From the Lab: The Other Coffee Shop Effect

Yesterday, we saw that being exposed to a moderate amount of ambient noise (~70 dB) can make us more creative, a finding that has been dubbed the “coffee shop effect.” As I found out while researching yesterday’s post, however, there’s more than one phenomenon called the “coffee shop effect.”

The phrase “coffee shop effect” has also been used to refer to the finding that we are more creative when there are other people in the room, even if we’re not interacting with them. (This is an extension of Eileen Chou and Loran Nordgren’s research showing that we are more willing to take risks in the presence of others, because we feel safer that way.)

Depending on how you feel about coffee shops, this can be yet another good excuse to go to one, or it can simply be added to the list of benefits of group work, described in the group chapter of The Science of Speaking.


From the Lab: The Coffee Shop Effect

In a 2012 study, Ravi Mehta, Rui Zhu, and Amar Cheema found that a moderate (70 dB) level of ambient noise is more conducive to creativity than either a low (50 dB) or high (85 dB) level of ambient noise. 70 dB is about the level of noise at a coffee shop, causing some to dub this “the coffee shop effect.” For reference, 50 dB is the level of noise in a quiet suburban home, and 85 dB is the noise level of a blender. This suggests that if you’re having trouble being creative, you may want to venture out to find a bit of noise, or else turn on the TV or radio, which can also provide a similar level of noise.

This is something I originally learned from my wife Melissa, who always like to have background noise when she’s working. Before I met her, I had always worked in silence, and while I still prefer that for certain tasks, I’ve also found that a bit of background noise can be quite helpful for other tasks. As always, it’s about seeing what works best for you—try out both options, and see what you prefer.


Off the Shelf: Vuja De

Reading Adam Grant’s Originals yesterday, I came across the phrase “vuja de.” As Grant writes, “Déjà vu occurs when we encounter something new, but it feels as if we’ve seen it before. Vuja de is the reverse—we face something familiar, but we see it with a fresh perspective that enables us to gain new insights into old problems.”

In the endnotes, Grant cites Bob Sutton’s Weird Ideas That Work, in which Sutton defines “the vuja de mentality” as “the ability to keep shifting opinion and perception. It means shifting our focus from objects or patterns in the foreground to those in the background. … It means thinking of things that are usually assumed to be negative as positive, and vice versa. It can means reversing assumptions about cause and effect, or what matters most versus least. It means not traveling through life on automatic pilot.”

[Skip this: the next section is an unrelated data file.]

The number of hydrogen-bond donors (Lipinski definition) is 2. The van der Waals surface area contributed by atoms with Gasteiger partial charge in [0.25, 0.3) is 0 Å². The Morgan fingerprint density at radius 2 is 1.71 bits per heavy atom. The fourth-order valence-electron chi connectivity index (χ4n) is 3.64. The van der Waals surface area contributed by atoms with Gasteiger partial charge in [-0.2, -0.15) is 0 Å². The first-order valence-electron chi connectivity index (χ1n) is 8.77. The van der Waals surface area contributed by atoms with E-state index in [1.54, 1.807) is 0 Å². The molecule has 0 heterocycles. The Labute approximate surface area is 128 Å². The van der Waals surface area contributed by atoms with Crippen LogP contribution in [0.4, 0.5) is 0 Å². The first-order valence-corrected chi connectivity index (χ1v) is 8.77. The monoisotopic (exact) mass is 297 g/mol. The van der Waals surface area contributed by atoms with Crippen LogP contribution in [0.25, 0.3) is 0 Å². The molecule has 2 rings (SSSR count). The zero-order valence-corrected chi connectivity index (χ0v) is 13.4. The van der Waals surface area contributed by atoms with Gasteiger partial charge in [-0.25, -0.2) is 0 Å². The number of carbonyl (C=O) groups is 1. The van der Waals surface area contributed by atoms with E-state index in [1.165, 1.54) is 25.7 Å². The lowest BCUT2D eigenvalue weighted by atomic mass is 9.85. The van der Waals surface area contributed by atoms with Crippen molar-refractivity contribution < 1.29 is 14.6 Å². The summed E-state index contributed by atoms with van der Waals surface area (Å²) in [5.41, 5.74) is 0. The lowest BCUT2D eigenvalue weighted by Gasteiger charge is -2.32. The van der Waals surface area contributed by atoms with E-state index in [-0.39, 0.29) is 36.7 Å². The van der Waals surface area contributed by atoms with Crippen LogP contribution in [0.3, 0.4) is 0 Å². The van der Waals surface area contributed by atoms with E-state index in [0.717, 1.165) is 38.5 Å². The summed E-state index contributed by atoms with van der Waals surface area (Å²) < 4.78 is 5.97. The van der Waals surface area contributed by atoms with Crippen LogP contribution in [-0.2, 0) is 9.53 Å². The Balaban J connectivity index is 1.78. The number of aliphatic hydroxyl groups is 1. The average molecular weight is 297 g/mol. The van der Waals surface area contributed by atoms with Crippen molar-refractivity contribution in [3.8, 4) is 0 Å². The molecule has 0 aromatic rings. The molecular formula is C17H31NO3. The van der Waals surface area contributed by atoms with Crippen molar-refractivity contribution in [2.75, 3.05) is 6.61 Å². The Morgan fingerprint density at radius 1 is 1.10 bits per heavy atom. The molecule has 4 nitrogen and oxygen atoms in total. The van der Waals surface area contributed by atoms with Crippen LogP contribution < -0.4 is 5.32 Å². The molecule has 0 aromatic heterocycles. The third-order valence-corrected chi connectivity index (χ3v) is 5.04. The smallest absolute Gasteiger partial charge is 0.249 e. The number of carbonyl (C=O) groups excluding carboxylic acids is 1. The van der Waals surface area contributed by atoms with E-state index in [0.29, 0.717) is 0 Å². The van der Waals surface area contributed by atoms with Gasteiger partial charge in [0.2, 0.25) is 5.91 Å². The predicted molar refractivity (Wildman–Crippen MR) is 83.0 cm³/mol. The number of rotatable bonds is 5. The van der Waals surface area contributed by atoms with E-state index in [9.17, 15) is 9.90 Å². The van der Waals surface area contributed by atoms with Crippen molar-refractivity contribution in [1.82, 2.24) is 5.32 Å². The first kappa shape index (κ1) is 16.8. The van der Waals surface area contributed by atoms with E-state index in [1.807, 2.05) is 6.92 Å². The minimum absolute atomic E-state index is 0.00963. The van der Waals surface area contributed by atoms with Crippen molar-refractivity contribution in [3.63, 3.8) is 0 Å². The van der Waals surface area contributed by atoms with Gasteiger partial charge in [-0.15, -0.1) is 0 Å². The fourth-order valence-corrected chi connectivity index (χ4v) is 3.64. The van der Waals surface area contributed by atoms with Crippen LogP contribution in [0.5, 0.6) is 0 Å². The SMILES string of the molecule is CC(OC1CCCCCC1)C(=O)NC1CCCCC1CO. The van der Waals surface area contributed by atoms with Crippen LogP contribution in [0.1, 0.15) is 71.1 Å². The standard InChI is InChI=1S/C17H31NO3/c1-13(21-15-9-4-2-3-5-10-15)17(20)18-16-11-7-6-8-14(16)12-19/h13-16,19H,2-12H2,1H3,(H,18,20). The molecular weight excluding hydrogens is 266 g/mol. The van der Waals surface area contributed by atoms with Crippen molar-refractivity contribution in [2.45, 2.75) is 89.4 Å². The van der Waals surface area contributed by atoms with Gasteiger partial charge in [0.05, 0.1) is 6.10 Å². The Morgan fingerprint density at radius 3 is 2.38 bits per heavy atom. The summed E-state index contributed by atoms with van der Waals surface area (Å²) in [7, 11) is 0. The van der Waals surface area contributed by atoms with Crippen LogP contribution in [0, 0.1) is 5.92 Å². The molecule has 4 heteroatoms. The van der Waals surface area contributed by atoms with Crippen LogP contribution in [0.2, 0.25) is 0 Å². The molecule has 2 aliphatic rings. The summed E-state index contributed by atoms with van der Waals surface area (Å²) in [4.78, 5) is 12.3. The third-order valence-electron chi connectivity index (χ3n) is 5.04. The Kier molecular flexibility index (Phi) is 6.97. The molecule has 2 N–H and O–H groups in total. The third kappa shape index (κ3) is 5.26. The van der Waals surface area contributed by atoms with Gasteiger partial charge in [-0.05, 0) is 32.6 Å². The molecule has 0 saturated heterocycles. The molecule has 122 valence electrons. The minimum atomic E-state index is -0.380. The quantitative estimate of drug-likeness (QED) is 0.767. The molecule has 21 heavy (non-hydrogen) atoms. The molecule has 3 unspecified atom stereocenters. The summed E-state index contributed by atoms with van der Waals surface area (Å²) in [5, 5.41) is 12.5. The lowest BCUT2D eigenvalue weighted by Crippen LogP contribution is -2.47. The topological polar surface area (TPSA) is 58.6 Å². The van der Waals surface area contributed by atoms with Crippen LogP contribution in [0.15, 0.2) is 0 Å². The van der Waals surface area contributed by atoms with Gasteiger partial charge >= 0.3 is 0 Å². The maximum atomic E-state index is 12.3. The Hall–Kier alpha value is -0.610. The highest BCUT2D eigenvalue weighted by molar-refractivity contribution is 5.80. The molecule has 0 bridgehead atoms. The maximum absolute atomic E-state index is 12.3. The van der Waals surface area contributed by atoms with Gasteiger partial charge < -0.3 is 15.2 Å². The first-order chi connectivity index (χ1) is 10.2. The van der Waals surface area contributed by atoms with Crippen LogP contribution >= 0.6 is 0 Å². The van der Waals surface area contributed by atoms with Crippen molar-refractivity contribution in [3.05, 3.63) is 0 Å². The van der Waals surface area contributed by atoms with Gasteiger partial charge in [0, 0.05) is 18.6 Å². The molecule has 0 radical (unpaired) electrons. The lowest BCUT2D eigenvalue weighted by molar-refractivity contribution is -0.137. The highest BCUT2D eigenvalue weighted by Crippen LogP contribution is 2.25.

This is all quite relevant to speaking. As I note several times in The Science of Speaking, it’s often the case that your audience has never considered your topic before. In this case, it’s your job to both interest and inform them. But it’s also true that the reverse is often the case—that your audience has considered your topic many times before. In this case, it’s still your job to interest and inform them. And you can do so by creating a sense of vuja de.

Rather than approaching the same old topic in the same old way, see how you can approach it in a new and innovative way. When you find a new angle from which to present an old topic, your audience will be much more likely to be interested (and informed).

But how can you find a new way to present it? For a comprehensive list of suggestions, I recommend that you read Originals, which presents many great ways for seeing things creatively. But for one easy way, try using an analogy. By mashing up an old topic and a new context, you can often unlock innovative insights and unleash the power of vuja de.

Note: Over the years, many other definitions have been proposed for this phrase. For example, comedian George Carlin defined vuja de as “the distinct sense that, somehow, something that just happened has never happened before.” And in The Vujà Dè Moment, Simon T. Bailey defines it by saying “you’ve never seen it, but you intend to flip the status quo and create it.”